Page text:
Each year science and scientific research has become more expensive. Now in order to keep a laboratory running one must have enough grant money to keep the investment afloat. DNA research and experimentation is one the businesses in which scientists seek to keep their products and processes a secret due to the competition in the market. If a labs DNA tests or processes came out then eventually that lab would shut down as another company would use that research to profit. Therefore it is a necessity for labs to keep their DNA results secret. However, on the other side it could halt or impede upon scientific progress. If new discoveries in DNA were kept secret due to a lab fearing of other companies using the research then does it stop the flow of ideas in science. It is a very tough question to answer and one option could be the government spending more money on biotechnology research or providing more subsidies for labs.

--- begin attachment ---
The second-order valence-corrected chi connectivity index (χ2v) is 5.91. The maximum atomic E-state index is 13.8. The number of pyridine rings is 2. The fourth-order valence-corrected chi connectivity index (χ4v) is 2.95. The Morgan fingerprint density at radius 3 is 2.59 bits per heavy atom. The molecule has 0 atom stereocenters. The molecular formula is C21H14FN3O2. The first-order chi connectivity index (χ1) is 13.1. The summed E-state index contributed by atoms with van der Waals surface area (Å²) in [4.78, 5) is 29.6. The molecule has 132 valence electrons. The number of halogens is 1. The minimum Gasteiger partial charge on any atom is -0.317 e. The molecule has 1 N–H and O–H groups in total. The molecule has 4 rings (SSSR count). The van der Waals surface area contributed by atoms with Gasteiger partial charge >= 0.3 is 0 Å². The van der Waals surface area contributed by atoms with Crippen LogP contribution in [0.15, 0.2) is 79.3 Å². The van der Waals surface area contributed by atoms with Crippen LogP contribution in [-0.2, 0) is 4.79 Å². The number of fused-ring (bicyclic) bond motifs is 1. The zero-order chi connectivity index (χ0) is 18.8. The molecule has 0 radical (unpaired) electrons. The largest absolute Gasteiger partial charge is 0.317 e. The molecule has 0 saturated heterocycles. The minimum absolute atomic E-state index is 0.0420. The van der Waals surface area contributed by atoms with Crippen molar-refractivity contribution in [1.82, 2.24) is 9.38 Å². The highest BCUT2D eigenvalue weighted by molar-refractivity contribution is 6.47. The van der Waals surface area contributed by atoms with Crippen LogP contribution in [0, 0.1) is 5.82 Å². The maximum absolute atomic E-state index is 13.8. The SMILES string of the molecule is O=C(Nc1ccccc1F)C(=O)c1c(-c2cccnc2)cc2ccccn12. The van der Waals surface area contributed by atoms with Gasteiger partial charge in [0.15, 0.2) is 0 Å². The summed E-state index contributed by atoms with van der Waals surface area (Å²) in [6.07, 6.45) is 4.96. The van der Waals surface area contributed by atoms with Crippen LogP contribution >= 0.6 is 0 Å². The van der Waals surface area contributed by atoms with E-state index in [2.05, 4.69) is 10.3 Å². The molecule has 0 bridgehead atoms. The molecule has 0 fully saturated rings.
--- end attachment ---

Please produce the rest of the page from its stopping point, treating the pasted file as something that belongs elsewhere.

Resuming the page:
“Eventually tracked down by a marriage between science and police work” -(Weinberg 125)
Science is often seen as revolutionary and and answer for all things. However in some aspects of society specifically religion it is seen as a rival or conflict. In the book “Pointing From The Grave” the author illustrates the importance of a successful and productive marriage between science and police work. In pop culture especially in CSI shows science and police always go hand in hand from finger print scanning to the autopsy to even blood stains on a carpet. However in reality it seems that with the increasing police force and need for more guns and ammunition, forensics and science almost seemed to be cast aside. There have been even politician trying to cut scientific research for the need of military and defense spending. However, as with the view of history there needs to be a strong relationship between science and police work. In the end science offers and answers all the important questions posed by the police force.
As he had suspected, they were almost a perfect fit-her head, it appeared, had been repeatedly and violently bashed against the metal latch. The hairs still there, and Decker carefully collected them, and stored them in an empty cigarette packet.